As Jonas approaches the "Ceremony of Twelve," he wonders what his adult "Assignment" will be. Father, a "Nurturer," cares for "newchildren"; Mother works in the "Department of Justice"; but Jonas's admitted talents suggest no particular calling. In the event, he is named "Receiver," to replace an Elder with a unique function: holding the community's memories—painful, troubling, or prone to lead (like love) to disorder; the Elder ("The Giver") now begins to transfer these memories to Jonas. The process is deeply disturbing; for the first time, Jonas learns about ordinary things like color, the sun, snow, and mountains, as well as love, war, and death: the ceremony known as "release" is revealed to be murder. Horrified, Jonas plots escape to "Elsewhere," a step he believes will return the memories to all the people, but his timing is upset by a decision to release a newchild he has come to love. Ill-equipped, Jonas sets out with the baby on a desperate journey whose enigmatic conclusion resonates with allegory: Jonas may be a Christ figure, but the contrasts here with Christian symbols are also intriguing.

Wrought with admirable skill—the emptiness and menace underlying this Utopia emerge step by inexorable step: a richly provocative novel. (Fiction. 12-16)

Pub Date: April 1, 1993

ISBN: 978-0-395-64566-6

Page Count: 208

Publisher: Houghton Mifflin

Review Posted Online: May 20, 2010

Kirkus Reviews Issue: March 1, 1993

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Impressive world-building, breathtaking action and clear philosophical concerns make this volume, the beginning of a planned...

THE HUNGER GAMES

From the Hunger Games series , Vol. 1

Katniss Everdeen is a survivor.

She has to be; she’s representing her District, number 12, in the 74th Hunger Games in the Capitol, the heart of Panem, a new land that rose from the ruins of a post-apocalyptic North America. To punish citizens for an early rebellion, the rulers require each district to provide one girl and one boy, 24 in all, to fight like gladiators in a futuristic arena. The event is broadcast like reality TV, and the winner returns with wealth for his or her district. With clear inspiration from Shirley Jackson’s “The Lottery” and the Greek tale of Theseus, Collins has created a brilliantly imagined dystopia, where the Capitol is rich and the rest of the country is kept in abject poverty, where the poor battle to the death for the amusement of the rich. However, poor copyediting in the first printing will distract careful readers—a crying shame. [Note: Errors have been corrected in subsequent printings, so we are now pleased to apply the Kirkus star.]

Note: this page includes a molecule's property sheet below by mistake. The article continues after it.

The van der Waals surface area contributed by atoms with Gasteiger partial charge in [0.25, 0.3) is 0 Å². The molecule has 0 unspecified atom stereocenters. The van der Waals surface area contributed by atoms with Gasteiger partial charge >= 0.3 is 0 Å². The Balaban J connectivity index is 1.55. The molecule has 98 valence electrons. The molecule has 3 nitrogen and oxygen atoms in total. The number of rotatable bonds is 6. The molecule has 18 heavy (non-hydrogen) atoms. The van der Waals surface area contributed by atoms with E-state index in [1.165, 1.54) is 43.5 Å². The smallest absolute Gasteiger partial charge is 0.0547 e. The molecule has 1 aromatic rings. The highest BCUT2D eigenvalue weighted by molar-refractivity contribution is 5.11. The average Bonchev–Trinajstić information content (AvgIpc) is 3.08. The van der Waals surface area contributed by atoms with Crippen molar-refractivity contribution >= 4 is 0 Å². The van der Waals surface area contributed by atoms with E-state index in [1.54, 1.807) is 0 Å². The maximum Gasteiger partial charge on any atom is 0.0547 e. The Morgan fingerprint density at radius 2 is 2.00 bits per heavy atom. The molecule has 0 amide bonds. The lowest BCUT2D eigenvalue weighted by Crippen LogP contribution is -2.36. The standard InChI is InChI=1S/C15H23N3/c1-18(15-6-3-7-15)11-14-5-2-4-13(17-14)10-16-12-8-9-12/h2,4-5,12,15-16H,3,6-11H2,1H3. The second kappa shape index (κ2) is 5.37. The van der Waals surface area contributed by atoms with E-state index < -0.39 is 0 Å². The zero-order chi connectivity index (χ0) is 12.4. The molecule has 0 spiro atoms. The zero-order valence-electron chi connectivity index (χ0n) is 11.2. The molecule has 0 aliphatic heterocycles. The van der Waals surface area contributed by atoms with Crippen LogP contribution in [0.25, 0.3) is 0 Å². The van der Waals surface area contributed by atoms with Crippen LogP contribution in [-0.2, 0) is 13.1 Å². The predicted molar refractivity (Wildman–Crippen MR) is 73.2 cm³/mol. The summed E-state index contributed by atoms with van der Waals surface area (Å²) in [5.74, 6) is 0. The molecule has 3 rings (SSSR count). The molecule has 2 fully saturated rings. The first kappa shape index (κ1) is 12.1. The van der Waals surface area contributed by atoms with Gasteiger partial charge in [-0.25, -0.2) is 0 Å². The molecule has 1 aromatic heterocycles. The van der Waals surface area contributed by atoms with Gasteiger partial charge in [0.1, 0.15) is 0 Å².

Impressive world-building, breathtaking action and clear philosophical concerns make this volume, the beginning of a planned trilogy, as good as The Giver and more exciting. (Science fiction. 11 & up)

Pub Date: Oct. 1, 2008

ISBN: 978-0-439-02348-1

Page Count: 394

Publisher: Scholastic

Review Posted Online: May 20, 2010

Kirkus Reviews Issue: Sept. 1, 2008